Wednesday, 23 October 2019

Candlestick Formation in Price Action

How to read market price movements using candlestick formations has been applied in his home country, Japan, since the 18th century. At that time, candlestick charts were used to predict rice price movements. When the stock market in Japan began operations in 1870, candlesticks were widely used by traders to analyze the ups and downs of certain stocks from time to time.

Famous United States analyst, Charles Dow, in the 1900s participated in using candlesticks in predicting the direction of stock price movements, until this formation became popular throughout the world until now. Basically, candlestick formations provide the same information as regular bar formations. However, candlestick formation charts are clearer and more accurate in describing price movements (Price Action). Visually, the behavior of bid and ask prices is clearer to understand in candlestick formation. In trading charts, the role of traders who want prices to rise (Bull) and prices to fall (Bear) is clearly visible, and who the winner will be seen in the formation is formed.


Candlestick Formations That Often Appear The basis of the Price Action method is the observation and interpretation of price movements through candlestick formations. Because it is already popular, analysts give names or designations for certain formations that often occur, such as Hammer or Doji. The following is a picture of a candlestick formation that often appears on the market and is used in analysis with the Price Action method:



1. Bullish Candle

Describes the movement of price up in a certain time period. In this case, the number of traders who want a price increase is greater than those who expect the price to go down.

2. Bearish Candle

 Describes the movement of prices down during this time period. In this case, the number of traders who want prices to fall is greater than those who expect market prices to rise.

3. Long Lower Shadow

This formation is bullish. The minimum tail length must be the same as the length of the body candle. The longer the tail (Shadow candle), the more valid this candlestick formation will be. That is, the possibility of bullish is greater because traders supporting price increases more than traders supporting price reduction.

4. Long Upper Shadow This f

ormation is bearish. The upper Shadow length must be at least the same as the length of the Body candle. The longer the upper Shadow formed, the more valid the Upper Upper Shadow formation. That is, the possibility for bearish is greater because in this condition, traders who want prices to fall more than the supporters of price reduction.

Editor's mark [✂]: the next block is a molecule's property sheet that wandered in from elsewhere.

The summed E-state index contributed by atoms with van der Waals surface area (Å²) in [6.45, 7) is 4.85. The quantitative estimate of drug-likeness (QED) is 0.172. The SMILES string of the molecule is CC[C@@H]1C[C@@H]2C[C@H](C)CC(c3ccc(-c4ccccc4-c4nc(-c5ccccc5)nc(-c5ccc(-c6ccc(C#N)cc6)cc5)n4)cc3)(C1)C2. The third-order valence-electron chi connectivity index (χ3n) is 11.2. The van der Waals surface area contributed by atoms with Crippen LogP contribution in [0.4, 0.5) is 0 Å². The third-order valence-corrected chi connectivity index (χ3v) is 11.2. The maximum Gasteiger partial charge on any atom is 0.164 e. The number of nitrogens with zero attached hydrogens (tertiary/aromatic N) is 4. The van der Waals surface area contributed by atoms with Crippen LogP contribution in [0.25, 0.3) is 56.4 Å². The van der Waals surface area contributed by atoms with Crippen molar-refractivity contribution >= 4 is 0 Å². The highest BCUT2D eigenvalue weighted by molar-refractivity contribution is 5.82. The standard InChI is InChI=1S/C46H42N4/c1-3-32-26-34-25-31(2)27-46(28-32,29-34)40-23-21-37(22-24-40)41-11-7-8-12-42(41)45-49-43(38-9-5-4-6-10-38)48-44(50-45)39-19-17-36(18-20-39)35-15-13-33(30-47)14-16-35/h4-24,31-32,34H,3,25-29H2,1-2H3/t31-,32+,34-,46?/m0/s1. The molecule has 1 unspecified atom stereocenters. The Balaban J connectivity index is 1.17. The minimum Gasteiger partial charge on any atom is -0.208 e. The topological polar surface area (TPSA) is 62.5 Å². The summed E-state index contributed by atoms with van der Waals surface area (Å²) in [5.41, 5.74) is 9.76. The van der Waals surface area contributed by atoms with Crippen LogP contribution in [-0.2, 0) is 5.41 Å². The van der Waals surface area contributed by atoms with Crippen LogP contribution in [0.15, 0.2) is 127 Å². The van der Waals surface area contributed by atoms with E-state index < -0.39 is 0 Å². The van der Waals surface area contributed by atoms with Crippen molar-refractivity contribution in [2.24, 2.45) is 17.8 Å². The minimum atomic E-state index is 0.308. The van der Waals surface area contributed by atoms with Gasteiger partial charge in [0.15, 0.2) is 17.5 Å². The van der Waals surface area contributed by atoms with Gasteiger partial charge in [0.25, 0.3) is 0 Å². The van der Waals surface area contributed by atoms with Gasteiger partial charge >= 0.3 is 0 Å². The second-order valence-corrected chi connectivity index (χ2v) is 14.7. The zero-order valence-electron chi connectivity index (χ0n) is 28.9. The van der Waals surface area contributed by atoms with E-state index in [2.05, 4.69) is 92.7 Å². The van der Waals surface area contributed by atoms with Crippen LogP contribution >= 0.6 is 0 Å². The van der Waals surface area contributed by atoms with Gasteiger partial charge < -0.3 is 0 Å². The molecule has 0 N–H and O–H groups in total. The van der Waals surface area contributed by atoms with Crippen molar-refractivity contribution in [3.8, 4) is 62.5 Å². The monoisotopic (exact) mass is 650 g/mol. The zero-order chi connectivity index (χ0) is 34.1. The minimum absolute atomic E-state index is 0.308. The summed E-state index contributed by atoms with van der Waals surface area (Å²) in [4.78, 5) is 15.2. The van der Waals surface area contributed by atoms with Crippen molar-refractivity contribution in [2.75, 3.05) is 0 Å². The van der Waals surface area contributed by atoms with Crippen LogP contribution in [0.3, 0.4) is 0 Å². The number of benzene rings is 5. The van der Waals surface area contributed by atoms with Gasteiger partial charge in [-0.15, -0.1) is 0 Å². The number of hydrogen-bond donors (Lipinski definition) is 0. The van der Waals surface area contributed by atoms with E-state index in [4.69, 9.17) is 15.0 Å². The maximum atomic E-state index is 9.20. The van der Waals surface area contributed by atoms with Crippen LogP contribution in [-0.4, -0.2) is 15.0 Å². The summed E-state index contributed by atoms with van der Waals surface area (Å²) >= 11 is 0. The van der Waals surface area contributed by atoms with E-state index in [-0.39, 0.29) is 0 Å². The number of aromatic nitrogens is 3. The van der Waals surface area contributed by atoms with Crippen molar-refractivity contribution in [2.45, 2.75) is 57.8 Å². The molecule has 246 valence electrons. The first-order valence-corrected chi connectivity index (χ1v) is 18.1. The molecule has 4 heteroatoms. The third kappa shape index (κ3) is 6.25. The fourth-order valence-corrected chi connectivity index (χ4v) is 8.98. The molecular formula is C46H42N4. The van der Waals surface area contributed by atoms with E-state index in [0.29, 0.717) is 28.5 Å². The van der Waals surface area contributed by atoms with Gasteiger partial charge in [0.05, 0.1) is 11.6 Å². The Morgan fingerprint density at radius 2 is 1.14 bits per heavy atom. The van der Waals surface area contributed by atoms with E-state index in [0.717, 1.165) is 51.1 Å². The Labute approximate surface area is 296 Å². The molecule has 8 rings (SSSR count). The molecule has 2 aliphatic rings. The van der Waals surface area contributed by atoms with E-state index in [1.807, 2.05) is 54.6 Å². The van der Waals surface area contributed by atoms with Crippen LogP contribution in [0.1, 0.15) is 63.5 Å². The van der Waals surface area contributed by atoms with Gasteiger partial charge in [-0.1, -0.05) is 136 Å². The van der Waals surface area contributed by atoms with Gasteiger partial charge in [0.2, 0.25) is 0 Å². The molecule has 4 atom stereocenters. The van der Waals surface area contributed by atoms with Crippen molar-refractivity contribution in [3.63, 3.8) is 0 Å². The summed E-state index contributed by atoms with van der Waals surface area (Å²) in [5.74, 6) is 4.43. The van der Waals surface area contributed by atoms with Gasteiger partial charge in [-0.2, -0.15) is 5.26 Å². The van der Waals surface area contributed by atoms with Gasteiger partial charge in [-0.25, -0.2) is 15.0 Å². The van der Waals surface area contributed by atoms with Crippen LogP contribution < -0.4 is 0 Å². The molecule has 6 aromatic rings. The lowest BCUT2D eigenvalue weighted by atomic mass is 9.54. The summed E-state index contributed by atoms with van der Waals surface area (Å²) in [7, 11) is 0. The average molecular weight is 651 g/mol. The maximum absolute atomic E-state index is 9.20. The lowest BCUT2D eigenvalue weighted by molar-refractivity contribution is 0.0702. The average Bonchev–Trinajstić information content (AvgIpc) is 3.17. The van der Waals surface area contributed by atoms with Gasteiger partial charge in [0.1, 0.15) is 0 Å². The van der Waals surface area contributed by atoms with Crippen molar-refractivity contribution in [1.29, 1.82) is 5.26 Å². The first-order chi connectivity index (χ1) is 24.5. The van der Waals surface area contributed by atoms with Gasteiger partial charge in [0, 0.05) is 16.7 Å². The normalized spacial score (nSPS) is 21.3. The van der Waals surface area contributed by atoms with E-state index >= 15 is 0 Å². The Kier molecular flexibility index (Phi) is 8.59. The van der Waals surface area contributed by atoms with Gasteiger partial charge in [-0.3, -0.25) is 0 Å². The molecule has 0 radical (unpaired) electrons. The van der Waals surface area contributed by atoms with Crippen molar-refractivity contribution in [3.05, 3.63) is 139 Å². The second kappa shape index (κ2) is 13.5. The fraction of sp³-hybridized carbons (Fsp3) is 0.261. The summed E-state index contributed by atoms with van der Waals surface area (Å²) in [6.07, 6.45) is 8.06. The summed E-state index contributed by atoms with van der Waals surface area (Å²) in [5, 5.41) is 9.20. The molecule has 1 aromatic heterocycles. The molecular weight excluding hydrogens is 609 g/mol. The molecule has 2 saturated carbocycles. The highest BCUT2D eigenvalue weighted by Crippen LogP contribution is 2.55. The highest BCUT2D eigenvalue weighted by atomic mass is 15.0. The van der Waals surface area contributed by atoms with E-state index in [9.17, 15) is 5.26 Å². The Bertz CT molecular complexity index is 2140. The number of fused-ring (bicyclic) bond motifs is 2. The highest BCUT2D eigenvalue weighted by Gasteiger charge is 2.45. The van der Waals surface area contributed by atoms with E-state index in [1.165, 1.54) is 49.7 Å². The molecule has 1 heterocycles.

5. Hammer This candlestick formation indicates a bullish state.

 Hammer is more valid if it occurs in a downtrend, with a tail length of at least 2 times the length of the body candle. Because Hammer does not have a Shadow above, this candlestick formation depicts traders who want more price increases to enter the market in the final closing moments. Also read: Recognizing Bullish Candle Hammer Patterns.

 6. Shooting Star Contrary to Hammer, this candlestick formation is bearish.

Shooting Star is more valid if it occurs in an Uptrend condition, with a Shadow length above at least 2 times the length of its Body candle. In the context of this formation, traders supporting price drops more enter the market in the final closing moments. Also read: Shooting Star Candlestick Patterns, How to Reversal Markers Effective.

7. Harami Is one of the 3 Indecision Candle, so that its nature cannot be ascertained.

Harami is one of the reversal markers consisting of 2 candles. The formation is often thought to be similar to Inside Bar and Mother Bar, because they both consist of a large first candle and are able to cover the second candle. The difference, Harami only calculates the Body, so in this candlestick formation, the second Shadow candle can not be covered by the first candle. Also read: Recognize Harami Candlestick Patterns.

 8. Doji Unlike Harami, Indecision Candle only consists of 1 candlestick format.

Doji are formed when the market is consolidating or hesitating about the direction of the next price movement. Bullish and bearish sentiments appear in a balanced state, so it cannot be ascertained whether prices move up or down after this candle is formed. Traders usually use other confirmers to read Doji signals, either by looking at the candle after the Doji, other technical indicators, or price positions against Support Resistance. Also read: Doji Candlestick Formation.

9. Dragonfly Doji Is a type of Doji that is bullish if it occurs in a downtrend.

Compared to the main Doji pattern, this candlestick formation is even rarer, and could indicate the strength of the seller who failed to pull the price to continue the decline.

10. Gravestone Doji Is a type of Doji that is bearish if it occurs in Uptrend conditions.

This candlestick formation is nfly Doji, thus indicating the failure of buyers to support prices to continue strengthening. This pattern also clearly indicates the direction of prices than the usual Doji which still shows market uncertainty.

 11. Engulfing Is a formation consisting of 2 candles.

In contrast to Harami, the Engulfing pattern reflects the first candle that is 'eaten' completely by the second candle. In addition, the first and second types of candles are always different, and this is what distinguishes between Bullish Engulfing and Bearish Engulfing.

Also Read : Differences in Binary Options and Forex
Also read : Basics of Trading Strategies with Price Action

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